Research on the antimicrobial effects of human milk oligosaccharides

Clinical Trials & Research

In a recent review published in the journal Current Opinion in Chemical Biology, researchers discussed the latest advances in the antimicrobial properties of human milk.

Review: Recent advances on human milk oligosaccharide antimicrobial activity. Image Credit: HTeam / Shutterstock

Background

Human breastmilk is the only nutritional source recommended during the first months of a newborn’s life. However, globally, only 40% of infants under six months receive breastmilk as their sole dietary source. Multiple factors contribute to the observed breastfeeding rate, such as metabolic complications in the newborn, maternal health complications preventing lactation or safe breastfeeding, and inadequate support for mothers. 

Breastmilk consists of several antimicrobial, anti-inflammatory, and immunomodulatory molecules, which help to lower infant morbidity, establish the microbiome, and facilitate psychomotor and cognitive development. Infants become susceptible to health issues in the absence of human milk. In the present study, researchers reviewed the antimicrobial activity of human milk oligosaccharides (HMOs).

HMOs vary in composition

Structurally, HMOs contain five pyranoses – D-glucose, D-galactose, D-N-acetylglucosamine, N-acetylneuraminic acid, and L-fucose. Each oligosaccharide contains lactose at the reducing end. So far, 200 unique HMOs incorporating 3 – 22 monosaccharides have been characterized. The composition of HMOs is variable among mothers and changes throughout lactation. The concentration of HMOs over the course of lactations ranges from 5 g/L to 25 g/L.

Human milk composition changes as per the infant’s physiological requirements. The first milk (colostrum) is produced after childbirth for up to seven days. It is almost non-nutritious and primarily helps to establish immunity. By the fourth week, the neonatal diet comprises mature breast milk. HMOs reach peak concentrations during this early phase. Although mothers spend around 300 to 500 calories to synthesize HMOs, they are not metabolized and are instead used for commensal bacteria as a carbon source.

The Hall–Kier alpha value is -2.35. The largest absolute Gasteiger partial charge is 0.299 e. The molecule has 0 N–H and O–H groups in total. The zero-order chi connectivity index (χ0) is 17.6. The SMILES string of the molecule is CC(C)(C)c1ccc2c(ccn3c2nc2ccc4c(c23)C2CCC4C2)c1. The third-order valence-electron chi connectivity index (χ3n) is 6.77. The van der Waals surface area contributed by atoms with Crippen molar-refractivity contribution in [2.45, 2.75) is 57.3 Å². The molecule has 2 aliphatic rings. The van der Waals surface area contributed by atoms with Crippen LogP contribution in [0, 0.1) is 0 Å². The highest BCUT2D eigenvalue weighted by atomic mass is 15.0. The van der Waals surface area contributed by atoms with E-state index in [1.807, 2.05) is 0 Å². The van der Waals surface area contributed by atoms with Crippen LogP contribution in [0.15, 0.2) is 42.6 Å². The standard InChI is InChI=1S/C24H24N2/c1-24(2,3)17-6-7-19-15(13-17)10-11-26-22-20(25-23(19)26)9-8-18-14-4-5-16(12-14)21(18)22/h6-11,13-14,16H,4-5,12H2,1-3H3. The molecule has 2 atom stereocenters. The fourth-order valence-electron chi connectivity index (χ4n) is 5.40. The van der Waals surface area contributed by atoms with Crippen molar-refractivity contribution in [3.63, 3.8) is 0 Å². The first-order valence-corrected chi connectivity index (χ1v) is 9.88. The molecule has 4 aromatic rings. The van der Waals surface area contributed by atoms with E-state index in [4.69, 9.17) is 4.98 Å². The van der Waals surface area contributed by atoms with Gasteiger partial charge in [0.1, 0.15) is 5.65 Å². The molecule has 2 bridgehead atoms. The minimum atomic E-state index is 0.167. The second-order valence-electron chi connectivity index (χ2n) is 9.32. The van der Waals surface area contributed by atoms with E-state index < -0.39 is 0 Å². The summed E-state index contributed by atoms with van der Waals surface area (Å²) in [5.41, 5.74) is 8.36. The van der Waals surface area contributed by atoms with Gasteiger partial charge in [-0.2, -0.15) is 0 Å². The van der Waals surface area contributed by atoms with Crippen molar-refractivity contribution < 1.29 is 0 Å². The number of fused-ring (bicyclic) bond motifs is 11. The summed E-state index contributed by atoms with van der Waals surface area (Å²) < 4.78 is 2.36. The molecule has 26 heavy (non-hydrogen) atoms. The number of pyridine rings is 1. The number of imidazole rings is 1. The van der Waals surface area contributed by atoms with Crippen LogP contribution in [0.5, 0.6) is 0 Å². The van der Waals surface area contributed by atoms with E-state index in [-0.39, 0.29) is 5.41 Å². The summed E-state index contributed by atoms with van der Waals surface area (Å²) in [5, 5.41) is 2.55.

The gut microbiome of non-breastfed neonates is different from those of breastfed. Infant formula-fed children exhibit higher microbiota diversity, while those breastfed have microbiotas dominated by the probiotic Bifidobacterium. In the later lactation stages, Bacteroides dominate the microbiome.

Antibacterial activity of HMOs

Streptococcus agalactiae, a group B Streptococcus (GBS) and a gram-positive pathogen, colonizes the vaginal tract of approximately 15% to 30% of healthy females. It could be vertically transmitted and causes neonatal meningitis and sepsis. Western countries have devised strategies to prevent its transmission by implementing prenatal screening for GBS, followed by antibiotic prophylaxis.

Gram-positive bacteria Streptococcus agalactiae. Image Credit: Kateryna Kon / ShutterstockGram-positive bacteria Streptococcus agalactiae. Image Credit: Kateryna Kon / Shutterstock